According to legend, the first Inka was called Inkari, born in Lake Titicaca, the sea on top of the world, and his destiny was to create the greatest empire in the history of the Americas. The Laika did not record the history of Inkari and his partner, Collari, years after they founded the Inka Nation, however. They recorded it before the fact. Their prophets and seers called forth the destiny of their people from the future.

For a long time, I struggled to understand the Inka myth of creation. Who was Inkari? Was he a man? A god? Was he summoned from the future by the Laika? My mentor, Don Manuel, explained to me that the Inka were born on the Island of the Sun at Lake Titicaca, at the beginning of time itself.

“The first father was named Inkari. He was a being with supernatural powers. He could change the course of rivers with his hand, he could flatten hills with his feet, and his breath was as powerful and terrifying as the winds that blow over the lake on top of the world, Titicaca.”

Inkari was a flesh-and-blood human with a heavenly father, the Sun. His mother was the dark void of space, the cosmic womb in which the stars are born. Shortly after his birth, Inkari set out to search for a fertile valley where he was to found a new civilization. The Sun had given him a golden staff to test the soil. The staff would sink into the soft fertile earth only on “the navel of the Earth,” the future city of Cusco.

The first time Inkari threw his staff, it landed in the Andean highlands, but the soil was too hard and would never bear much fruit. Yet the landscape was so beautiful that Inkari made this the home of the Q’ero people and delegated to them the task of protecting the wisdom and the rites of initiation. The Q’ero would be the ones who remembered the story of creation and the prophecy that Inkari would return to found a second empire based on wisdom and not on military might.

As I listened to Don Manuel, I thought how uncannily similar this story was to the story of the Hopi Indians of the American Southwest, who had been ordered by the Great Spirit to found their villages on the barren mesas that they call their home. Hardly anything grows in that desert landscape, yet the Hopi are also the keepers of an ancient wisdom and prophecy. There’s a ring of universal truth to this—the wisdom keepers keep the wisdom safe in remote places where no one in their right mind would go looking for them.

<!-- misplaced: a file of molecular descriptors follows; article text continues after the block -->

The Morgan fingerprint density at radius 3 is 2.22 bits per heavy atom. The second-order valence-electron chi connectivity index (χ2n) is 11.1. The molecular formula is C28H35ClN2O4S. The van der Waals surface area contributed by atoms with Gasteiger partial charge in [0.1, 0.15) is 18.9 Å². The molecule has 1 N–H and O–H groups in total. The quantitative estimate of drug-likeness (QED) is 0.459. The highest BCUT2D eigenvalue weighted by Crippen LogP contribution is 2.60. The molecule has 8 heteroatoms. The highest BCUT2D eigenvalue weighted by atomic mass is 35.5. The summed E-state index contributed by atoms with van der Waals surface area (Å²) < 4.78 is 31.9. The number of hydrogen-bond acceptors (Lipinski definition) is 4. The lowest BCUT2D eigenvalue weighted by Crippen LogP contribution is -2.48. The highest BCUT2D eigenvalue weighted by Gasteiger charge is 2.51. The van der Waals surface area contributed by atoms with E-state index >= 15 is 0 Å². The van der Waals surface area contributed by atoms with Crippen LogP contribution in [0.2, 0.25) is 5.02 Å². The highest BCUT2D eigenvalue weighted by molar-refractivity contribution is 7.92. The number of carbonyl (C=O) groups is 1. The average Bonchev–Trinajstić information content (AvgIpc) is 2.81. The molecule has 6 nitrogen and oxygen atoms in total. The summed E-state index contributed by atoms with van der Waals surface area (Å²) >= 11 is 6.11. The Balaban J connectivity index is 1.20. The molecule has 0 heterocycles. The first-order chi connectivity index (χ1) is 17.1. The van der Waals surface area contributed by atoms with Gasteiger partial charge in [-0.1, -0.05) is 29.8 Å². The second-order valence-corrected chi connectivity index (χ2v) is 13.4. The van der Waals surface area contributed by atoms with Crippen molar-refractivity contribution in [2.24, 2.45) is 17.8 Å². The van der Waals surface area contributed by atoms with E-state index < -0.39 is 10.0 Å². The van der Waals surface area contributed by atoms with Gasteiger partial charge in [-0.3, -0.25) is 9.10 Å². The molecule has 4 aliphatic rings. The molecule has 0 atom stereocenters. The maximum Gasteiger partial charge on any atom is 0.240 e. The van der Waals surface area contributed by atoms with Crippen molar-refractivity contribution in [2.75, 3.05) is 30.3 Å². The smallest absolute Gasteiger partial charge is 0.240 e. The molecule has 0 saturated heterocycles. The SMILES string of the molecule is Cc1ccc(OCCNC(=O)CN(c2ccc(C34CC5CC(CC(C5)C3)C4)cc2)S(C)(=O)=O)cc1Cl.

The next time Inkari hurled his staff it landed in the fertile Sacred Valley of Cusco (the word qosco means navel), and he determined to establish the Empire of the Children of the Light there. Inkari longed for his partner, so he traveled back to Lake Titicaca to find Collari, the first mother, with whom to cofound the Inka kingdom.

I remembered that the Q’ero Nation had fewer than 600 inhabitants spread out over six villages. In order to avoid marrying any of your cousins, you must have had to travel outside your own village, accounting for the long journey a young man had to embark on in order to find his mate. I shared my theory with the old man, satisfied that there was a logical explanation for Inkari having to journey so far to find his woman.

Don Manuel seemed amused by my explanation. “We are all related,” he explained. “Even you and me. We are the children of the Pachamama. All of us are distant cousins. The man has to find the right mother for Inkari to be born through. But it is the woman who chooses her mate, as her instinct is much sharper than ours, for a man’s judgment is always clouded by desire. Every woman suspects that she will have a divine being born through her, and for our people, every child that is born is a miracle, a gift from heaven.”

He continued, “We are waiting for Inkari to return once again, to complete his work of establishing a new Empire of the Light. This will not be a military empire like the last one. This new empire will be founded on generosity, on ayni, on giving rather than on greed. This is what our first father wanted, but he failed to accomplish.”

Next week, I’ll continue the story Don Manuel told me that day.